It’s also interesting to note that some reports as of late indicate WWE pumped the brakes on their potential UK-based show focusing on the UK Championship due to financial issues in getting it going. Bringing it to NXT would allow them to capitalize on it for a much cheaper cost.
The Cruiserweight Division
The Cruiserweight Division have their own weekly show named 205 Live which airs right after SmackDown Live on top of being part of the Raw roster. Right now, viewership for both live audience and WWE Network views aren’t that impressive for a product that the WWE seems to be high on.
On top of a pointless three hour Raw which is filled in mostly by replays of happenings from the previous week or earlier in the night, not to mention advertisements, the Cruiserweight Division gets only one to two segments on Monday nights while cramming up sloppy continuations the next night on an hour of 205 Live.
Placing the Cruiserweight Division on NXT would definitely give the entire roster another title to compete for given how some of their upper card stars fall either close or under the weight limit of 205 lbs. Shall NXT dedicate two hours to weekly programming, that would give enough time to create one title feud and two mini storylines as some of the top guys qualify for the division anyway.
Besides, the uptempo ambiance of an NXT show would suit the cruiserweight division’s fast-paced action.
The potential of making NXT a third brand
Right now, NXT dedicates an hour each week for their weekly episodes having a number of episodes taped on a certain day before dividing it into airtime distribution. It takes at least two weeks or more before the next chapter to a feud is followed due to the fact that they need to alternate each storyline with the other as they also need to give exposure to their other developing talent.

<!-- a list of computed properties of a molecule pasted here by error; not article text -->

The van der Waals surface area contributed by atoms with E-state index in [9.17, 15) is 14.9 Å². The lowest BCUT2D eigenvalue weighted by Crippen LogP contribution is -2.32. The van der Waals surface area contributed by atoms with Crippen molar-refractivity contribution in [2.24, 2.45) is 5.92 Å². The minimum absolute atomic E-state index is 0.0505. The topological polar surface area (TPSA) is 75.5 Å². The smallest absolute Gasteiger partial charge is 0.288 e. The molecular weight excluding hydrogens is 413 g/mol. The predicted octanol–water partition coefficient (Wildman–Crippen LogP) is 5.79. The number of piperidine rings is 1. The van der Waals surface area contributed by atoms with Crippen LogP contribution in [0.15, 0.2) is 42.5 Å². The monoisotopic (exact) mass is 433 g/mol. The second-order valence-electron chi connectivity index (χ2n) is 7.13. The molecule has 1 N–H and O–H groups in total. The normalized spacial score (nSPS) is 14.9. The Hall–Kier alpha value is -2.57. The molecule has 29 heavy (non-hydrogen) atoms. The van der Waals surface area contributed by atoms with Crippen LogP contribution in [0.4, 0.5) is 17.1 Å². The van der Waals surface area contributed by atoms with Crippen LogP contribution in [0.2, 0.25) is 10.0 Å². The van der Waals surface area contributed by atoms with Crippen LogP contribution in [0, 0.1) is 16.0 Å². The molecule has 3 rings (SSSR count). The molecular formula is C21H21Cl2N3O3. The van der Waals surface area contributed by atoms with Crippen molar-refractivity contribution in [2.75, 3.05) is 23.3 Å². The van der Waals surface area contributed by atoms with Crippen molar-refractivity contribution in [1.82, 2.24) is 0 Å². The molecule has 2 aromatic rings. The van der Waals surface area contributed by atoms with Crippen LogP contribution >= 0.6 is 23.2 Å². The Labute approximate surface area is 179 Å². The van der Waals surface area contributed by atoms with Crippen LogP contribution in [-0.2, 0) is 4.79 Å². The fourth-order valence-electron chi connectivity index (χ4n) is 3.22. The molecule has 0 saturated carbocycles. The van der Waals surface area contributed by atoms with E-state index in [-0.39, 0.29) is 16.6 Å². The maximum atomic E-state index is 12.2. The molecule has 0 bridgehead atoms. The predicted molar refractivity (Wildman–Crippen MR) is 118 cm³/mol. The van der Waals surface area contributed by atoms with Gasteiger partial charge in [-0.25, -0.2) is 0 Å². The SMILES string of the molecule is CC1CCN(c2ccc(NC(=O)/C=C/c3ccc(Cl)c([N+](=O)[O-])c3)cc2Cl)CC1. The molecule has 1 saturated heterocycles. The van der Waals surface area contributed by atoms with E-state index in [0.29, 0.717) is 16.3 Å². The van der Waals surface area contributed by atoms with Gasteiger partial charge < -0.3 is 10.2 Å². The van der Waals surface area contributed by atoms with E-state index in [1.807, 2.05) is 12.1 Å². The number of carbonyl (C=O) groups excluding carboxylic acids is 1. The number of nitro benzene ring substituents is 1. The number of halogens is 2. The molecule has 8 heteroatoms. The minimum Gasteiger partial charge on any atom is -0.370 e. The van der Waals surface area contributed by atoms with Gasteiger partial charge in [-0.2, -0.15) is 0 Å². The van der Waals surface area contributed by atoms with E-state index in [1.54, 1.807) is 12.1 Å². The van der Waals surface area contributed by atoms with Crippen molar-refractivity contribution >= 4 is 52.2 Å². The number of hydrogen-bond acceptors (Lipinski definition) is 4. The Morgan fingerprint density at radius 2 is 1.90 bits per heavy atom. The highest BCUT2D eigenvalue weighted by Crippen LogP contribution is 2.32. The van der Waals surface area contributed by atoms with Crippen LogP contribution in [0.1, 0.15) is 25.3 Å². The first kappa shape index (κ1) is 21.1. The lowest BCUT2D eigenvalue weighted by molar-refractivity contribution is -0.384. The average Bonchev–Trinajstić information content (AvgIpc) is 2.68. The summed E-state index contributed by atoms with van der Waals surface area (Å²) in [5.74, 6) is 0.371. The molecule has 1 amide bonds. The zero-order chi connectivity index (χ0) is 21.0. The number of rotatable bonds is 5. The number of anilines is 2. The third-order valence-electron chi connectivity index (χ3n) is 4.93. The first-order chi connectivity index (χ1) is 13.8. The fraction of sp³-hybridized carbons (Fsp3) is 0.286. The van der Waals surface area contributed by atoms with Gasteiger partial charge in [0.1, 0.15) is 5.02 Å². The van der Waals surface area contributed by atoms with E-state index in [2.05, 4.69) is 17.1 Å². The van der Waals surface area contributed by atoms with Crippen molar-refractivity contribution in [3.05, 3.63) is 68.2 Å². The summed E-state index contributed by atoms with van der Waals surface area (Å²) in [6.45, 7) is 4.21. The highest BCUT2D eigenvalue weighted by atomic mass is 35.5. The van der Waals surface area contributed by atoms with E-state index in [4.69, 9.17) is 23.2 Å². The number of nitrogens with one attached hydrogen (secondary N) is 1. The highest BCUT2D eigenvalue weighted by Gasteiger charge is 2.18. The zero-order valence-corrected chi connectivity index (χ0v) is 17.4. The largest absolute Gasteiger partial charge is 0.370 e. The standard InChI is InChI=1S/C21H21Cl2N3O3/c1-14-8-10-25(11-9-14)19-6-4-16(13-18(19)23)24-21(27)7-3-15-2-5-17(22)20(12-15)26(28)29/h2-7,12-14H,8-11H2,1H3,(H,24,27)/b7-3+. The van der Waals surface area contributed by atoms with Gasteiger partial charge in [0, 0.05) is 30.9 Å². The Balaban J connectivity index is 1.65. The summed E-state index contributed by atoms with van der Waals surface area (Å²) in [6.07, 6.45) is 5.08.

Big independent promotions are able to create weekly episodes running on the same amount of time the WWE utilizes for their main programming which means a low-cost budget production like NXT is not far from possible as well. It doesn’t necessarily have to be arenas in big cities but rather the same bingo halls or school gyms NXT live events are held in.
NXT’s home turf of Full Sail can act as the Madison Square Gardens or the Staple Centers of the Monday Night Raw and the SmackDown Live. WWE has the luxury of production equipment which means we are assured the same quality we get for the two major brands and its Pay Per Views.
Competing with the underground cult
Having one’s favorite indie wrestler on NXT programming on the road would only assure attendance from indie marks who feel like their guy deserves to be on bigger stages. Hardcore WWE fans would no longer hear ridiculous statements such as Zack Sabre Jr. being a bigger superstar than John Cena or how the Young Bucks are more over than The New Day as they can now see their favorite indie superstars compete in a WWE ring, on the same touring format an indie guy usually does in smaller promotions.
NXT now has guys like Adam Cole and Lio Rush which would definitely make a good number of indie fans come aboard, not to mention the reuniting of Bobby Fish and Kyle O’Reilly on a WWE stage. Certain superstars such as Matt Riddle and Jeff Cobb may just create a huge pop for the indie mark as they certainly are under the WWE radar and might just be signed soon.